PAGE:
MotorCities National Heritage Area
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By Robert Tate, Automotive Historian and Researcher
Images from the National Automotive Heritage Collection at the Detroit Public Library and DetroitTransitHistory.info
Posted: 02.13.2018


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When historians, past residents and current Detroiters look back at the city's great history, Grand River Avenue is often a topic of discussion. In addition, many automotive historians have noted its importance relative to traffic management innovations, as well as the many car dealerships and gas stations that located along its diagonal route into downtown Detroit.

Grand River Avenue was officially opened with great fanfare on April 21, 1908. Many State of Michigan and Wayne County officials attended the celebration, including the following: John S. Haggerty, then Chairman, Wayne County Road Commission and later Michigan Secretary of State; William Murdock, Wayne County Road Commissioner; Milton Oakman, Wayne County Auditor; Hawley Christian, the previous Wayne County Auditor; George Dingeman; and Humphrey Brown among many others.
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Over the years, Grand River Avenue was expanded further northwest and widened to accommodate additional traffic. For example, in 1930, plans to widen Grand River from Six Mile Road through what formerly had been the village of Redford (but was now part of Detroit) were advanced by Wayne County Road Commissioner Edward N. Hines.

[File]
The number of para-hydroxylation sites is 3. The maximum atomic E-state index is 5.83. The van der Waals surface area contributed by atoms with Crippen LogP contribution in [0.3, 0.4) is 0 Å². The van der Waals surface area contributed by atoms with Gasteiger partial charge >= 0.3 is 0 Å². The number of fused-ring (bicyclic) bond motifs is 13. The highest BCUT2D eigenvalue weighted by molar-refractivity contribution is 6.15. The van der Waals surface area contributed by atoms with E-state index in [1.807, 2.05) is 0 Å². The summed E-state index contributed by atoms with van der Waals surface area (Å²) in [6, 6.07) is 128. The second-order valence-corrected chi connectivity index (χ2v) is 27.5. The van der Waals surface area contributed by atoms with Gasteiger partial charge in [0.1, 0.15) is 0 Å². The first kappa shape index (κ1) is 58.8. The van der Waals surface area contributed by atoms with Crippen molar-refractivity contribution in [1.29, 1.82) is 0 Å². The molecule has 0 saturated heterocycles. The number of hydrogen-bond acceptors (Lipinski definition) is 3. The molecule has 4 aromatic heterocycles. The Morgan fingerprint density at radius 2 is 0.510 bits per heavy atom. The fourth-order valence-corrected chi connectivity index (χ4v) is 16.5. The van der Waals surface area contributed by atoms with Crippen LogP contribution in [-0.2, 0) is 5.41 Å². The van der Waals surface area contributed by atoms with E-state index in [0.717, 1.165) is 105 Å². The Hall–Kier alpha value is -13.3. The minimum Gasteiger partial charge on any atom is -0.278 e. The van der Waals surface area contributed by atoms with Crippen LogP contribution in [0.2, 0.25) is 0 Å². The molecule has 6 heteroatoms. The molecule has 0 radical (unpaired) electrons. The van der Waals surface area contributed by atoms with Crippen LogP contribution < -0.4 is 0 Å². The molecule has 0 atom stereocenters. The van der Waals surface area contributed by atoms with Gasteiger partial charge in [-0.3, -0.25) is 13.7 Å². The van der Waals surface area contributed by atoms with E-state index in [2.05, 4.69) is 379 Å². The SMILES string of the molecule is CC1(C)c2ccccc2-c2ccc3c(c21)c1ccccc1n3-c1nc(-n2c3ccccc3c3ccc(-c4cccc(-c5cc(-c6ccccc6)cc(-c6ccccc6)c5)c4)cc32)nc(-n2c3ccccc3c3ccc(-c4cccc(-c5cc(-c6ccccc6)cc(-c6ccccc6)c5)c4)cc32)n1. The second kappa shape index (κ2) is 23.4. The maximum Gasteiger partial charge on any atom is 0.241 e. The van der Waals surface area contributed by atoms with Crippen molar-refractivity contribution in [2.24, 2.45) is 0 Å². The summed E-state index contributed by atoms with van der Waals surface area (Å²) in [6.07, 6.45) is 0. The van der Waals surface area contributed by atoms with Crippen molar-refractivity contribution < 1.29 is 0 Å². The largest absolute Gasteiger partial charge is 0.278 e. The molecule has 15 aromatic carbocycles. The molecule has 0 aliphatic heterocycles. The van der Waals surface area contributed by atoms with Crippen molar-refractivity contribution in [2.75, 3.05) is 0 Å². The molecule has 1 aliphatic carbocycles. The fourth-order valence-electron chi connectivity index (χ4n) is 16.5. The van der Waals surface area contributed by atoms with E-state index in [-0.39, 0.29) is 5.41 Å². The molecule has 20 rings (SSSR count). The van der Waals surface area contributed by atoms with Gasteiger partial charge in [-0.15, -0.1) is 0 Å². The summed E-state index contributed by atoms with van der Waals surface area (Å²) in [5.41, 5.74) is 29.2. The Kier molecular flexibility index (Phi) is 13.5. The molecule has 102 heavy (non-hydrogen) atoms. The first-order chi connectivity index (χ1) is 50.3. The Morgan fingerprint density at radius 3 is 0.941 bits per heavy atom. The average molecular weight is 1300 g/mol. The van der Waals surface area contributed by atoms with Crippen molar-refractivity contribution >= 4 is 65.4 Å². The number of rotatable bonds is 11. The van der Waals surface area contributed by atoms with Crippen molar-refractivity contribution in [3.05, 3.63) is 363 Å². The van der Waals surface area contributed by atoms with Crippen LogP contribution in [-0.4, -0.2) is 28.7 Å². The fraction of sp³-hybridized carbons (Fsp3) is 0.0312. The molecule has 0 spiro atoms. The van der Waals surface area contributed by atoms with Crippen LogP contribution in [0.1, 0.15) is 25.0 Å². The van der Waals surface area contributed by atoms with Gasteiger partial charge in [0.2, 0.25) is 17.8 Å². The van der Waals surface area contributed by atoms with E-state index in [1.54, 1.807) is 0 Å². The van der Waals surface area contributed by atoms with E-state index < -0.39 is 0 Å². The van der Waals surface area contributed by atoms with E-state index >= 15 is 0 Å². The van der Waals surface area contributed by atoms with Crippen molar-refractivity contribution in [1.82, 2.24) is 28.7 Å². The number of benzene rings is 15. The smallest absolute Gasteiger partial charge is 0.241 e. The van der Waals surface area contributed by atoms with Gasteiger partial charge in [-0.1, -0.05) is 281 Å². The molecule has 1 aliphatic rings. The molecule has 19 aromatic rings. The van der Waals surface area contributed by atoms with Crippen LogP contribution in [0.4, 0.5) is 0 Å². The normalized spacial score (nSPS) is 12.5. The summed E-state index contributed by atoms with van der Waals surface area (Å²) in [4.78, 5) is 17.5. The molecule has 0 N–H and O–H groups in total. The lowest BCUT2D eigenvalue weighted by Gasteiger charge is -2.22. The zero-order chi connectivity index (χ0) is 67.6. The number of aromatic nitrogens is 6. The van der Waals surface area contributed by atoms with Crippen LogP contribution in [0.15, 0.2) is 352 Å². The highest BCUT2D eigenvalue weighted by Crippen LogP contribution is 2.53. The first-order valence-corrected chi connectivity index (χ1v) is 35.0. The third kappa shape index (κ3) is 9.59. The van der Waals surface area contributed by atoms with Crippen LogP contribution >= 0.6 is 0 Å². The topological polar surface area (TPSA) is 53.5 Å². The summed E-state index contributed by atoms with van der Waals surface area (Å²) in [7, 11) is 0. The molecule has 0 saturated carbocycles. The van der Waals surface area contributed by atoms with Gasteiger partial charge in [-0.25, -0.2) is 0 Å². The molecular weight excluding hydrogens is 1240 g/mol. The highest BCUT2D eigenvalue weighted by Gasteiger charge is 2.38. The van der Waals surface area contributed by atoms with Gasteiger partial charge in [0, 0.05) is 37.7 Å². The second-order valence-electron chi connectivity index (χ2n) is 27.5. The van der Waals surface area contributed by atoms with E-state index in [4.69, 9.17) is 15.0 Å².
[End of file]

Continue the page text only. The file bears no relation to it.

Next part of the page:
In 1933, it was determined that Grand River and Woodward Avenue were the longest streets in Detroit. Hines noted that “Grand River Avenue, the longest street in the city, measures about 15 ½ miles from Woodward Avenue to the city limits at Seven Mile Road. Gratiot Avenue is nine miles long, and Michigan Avenue 5 ½ miles long.”
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By 1947, traffic rules changed to include reversible lanes that were being used on Grand River. Four lanes were used for inbound traffic from 7 to 9 a.m. and outbound lanes from 4:30 to 6:30 p.m. Signs were posted on overhead Detroit Street Railway span wires to inform motorists of the four-lane system.

Four years later in 1951, city and state officials agreed to plans to remove two major traffic problems for motorists on Grand River and Woodward Avenue. The program called for grade separation on Grand River at the Detroit Terminal Railroad crossing below Oakman and at Woodward and Eight Mile Road. In short, overpasses were the only solution to help move traffic forward.  In a letter to Detroit Mayor Cobo, State Highway Commissioner Mr. Charles M. Ziegler said the work should start at the earliest possible time. Ziegler also approved a long-term program, which provided grade separations at six other major Grand River intersections.

Finally, how Detroit became the Automobile Capital of the United States is an amazing story. The innovations on traffic control, the first gas stations and the array of automotive dealerships were all a part of the development of Detroit's Grand River Avenue.

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